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Beyond Adaptation: Appropriations, Allusions and Intertextuality One-Day Postgraduate Symposium Thusrday 27th January 2011

Thursday, July 1, 2010 - 9:41am
De Montfort University, Leicester, England

As the field of adaptation studies progresses away from questions of 'infidelity' and the 'betrayal' of source material, a new set of disciplines and theories have emerged to help us understand the relationship between texts. It is now understood that artistic works are not single entities created independently of culture, but can be understood as an amalgamation of influences, allusions, and borrowings from previous texts. This intertextual model for the mapping of texts and their influences provokes questions about the very nature of adaptation. What is adaptation, and how does it differ from intertextuality? Do boundaries between texts exist? How have multiplicity and intertextuality altered perceptions of storytelling across mediums?

We're plotting our evil, feminist agenda: Women's Documentaries

Wednesday, June 30, 2010 - 2:16pm
42nd Annual Convention, Northeast Modern Language Association (NeMLA)

Call for Papers

We're plotting our evil, feminist agenda: Women's Documentaries

42nd Annual Convention, Northeast Modern Language Association (NeMLA)

April 7-10, 2011

New Brunswick, NJ – Hyatt New Brunswick

Host Institution: Rutgers University

Over a year ago I took a course on Women's Modernist Documentaries with Prof. Jane Marcus at the CUNY Graduate Center. This panel is an extension/continuation of the work I began with Prof. Marcus, and my interest in Gellhorn's war journalism and Welty's photography.

[UPDATE] "Surrounded by Bodies": Contact, Corporeality, and the Long Eighteenth Century (Deadline: September 15, 2010)

Wednesday, June 30, 2010 - 10:14am
ASECS Graduate Student Caucus

Much has been said about bodies, yet the body still remains one of the most contested concepts in fields such as anthropology, art, history, literature, medicine, philosophy, religion, and gender/sexuality. In *An Essay Concerning Human Understanding* (1689), John Locke noted that all "are born into the world, being surrounded by bodies that perpetually and diversely affect them." By conceptualizing the world as one of bodies in contact, his assertion prefaced a growing eighteenth-century preoccupation with corporeality. This panel seeks to explore such investigations of the body by examining how these figures wrote about and experienced bodies, health, illness, contagion, mixture, and death.

Material Cultures conference, 9/15/2010

Tuesday, June 29, 2010 - 11:10pm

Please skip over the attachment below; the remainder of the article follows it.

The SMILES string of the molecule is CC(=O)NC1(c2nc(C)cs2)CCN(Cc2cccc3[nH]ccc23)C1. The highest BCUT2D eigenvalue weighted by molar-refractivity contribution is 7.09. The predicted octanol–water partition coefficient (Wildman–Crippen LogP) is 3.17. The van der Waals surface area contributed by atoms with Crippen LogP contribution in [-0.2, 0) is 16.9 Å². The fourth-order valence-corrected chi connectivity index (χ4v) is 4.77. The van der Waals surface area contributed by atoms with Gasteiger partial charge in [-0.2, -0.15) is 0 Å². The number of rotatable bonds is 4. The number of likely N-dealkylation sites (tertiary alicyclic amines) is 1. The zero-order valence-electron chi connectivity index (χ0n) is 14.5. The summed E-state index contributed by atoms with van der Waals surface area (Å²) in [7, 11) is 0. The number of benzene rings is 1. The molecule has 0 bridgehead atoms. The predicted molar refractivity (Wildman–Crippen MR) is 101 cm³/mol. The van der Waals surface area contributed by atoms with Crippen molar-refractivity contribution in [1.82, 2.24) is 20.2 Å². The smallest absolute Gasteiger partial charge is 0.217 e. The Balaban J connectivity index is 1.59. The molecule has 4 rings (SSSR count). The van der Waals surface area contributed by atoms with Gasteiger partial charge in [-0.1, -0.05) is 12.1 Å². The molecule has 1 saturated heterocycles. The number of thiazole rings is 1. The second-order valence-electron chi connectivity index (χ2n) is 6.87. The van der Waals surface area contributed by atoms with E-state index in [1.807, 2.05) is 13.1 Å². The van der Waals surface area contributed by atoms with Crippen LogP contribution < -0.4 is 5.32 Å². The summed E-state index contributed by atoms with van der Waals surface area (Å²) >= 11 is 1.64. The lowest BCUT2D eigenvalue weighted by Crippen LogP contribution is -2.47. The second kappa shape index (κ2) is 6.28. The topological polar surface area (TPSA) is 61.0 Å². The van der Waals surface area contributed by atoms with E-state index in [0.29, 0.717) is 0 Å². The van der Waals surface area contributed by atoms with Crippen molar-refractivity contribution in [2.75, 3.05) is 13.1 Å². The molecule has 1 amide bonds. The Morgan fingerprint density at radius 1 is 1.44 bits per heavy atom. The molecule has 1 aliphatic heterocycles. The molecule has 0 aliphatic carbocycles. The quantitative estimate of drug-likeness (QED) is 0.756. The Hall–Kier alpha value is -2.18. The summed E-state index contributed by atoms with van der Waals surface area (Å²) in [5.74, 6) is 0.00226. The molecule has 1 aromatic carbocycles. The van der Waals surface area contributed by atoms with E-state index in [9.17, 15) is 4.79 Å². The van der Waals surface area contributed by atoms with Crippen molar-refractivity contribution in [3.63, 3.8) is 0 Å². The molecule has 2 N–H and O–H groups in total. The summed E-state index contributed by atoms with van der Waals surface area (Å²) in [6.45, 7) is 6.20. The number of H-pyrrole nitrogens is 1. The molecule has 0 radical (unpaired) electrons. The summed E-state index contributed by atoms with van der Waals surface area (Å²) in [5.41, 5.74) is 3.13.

University of Ottawa

Material Cultures

May 6-8, 2011
Department of English, University of Ottawa

How do objects circulate in our social, imaginary, and textual worlds? What are the politics of material culture and how do these politics inform our reading of historical and contemporary texts? In what ways do we perceive and come to know the material world, and in what ways does the material make and unmake this "we"? Proposals for papers are invited for a conference on Material Cultures in Canadian and Transnational Contexts, the 2011 edition of the Canadian Literature Symposium at the University of Ottawa. Interdisciplinary, hemispheric, and theoretical approaches to the conference theme are welcome.

Bodies of Art

Tuesday, June 29, 2010 - 12:42pm
The Center for Body, Mind and Culture and the Center for Women, Gender and Sexuality Studies at Florida Atlantic University

Bodies of Art

Featured Speakers:
Linda Nochlin, Lila Acheson Wallace Professor of Modern Art
Institute of Fine Arts, NYU

Orlan, Internationally Acclaimed Artist

The Center for Body, Mind and Culture and the Center for Women, Gender and Sexuality Studies invite proposals for papers to be presented at a 2-day conference, Dec. 2nd and 3rd, 2010, at Florida Atlantic University, Boca Raton.

CFP "Romance". Deadline for submissions: October 31, 2010

Monday, June 28, 2010 - 4:41pm
Mosaic, a journal for the interdisciplinary study of literature, University of Manitoba


The OED has to give some three pages to defining the word ROMANCE that, with all of its rich history, is at the centre of this Mosaic Call for Papers. We invite innovative
interdisciplinary literary and critical submissions for a special issue we are planning on this theme. For this issue, our interests include, but are not limited to, the following: "the Romantics," who have undergone a renascence of late; the French novel, the roman; romantic fiction; Romanticism; the state of the love story in literature and/or film; and the figure of the "romantic."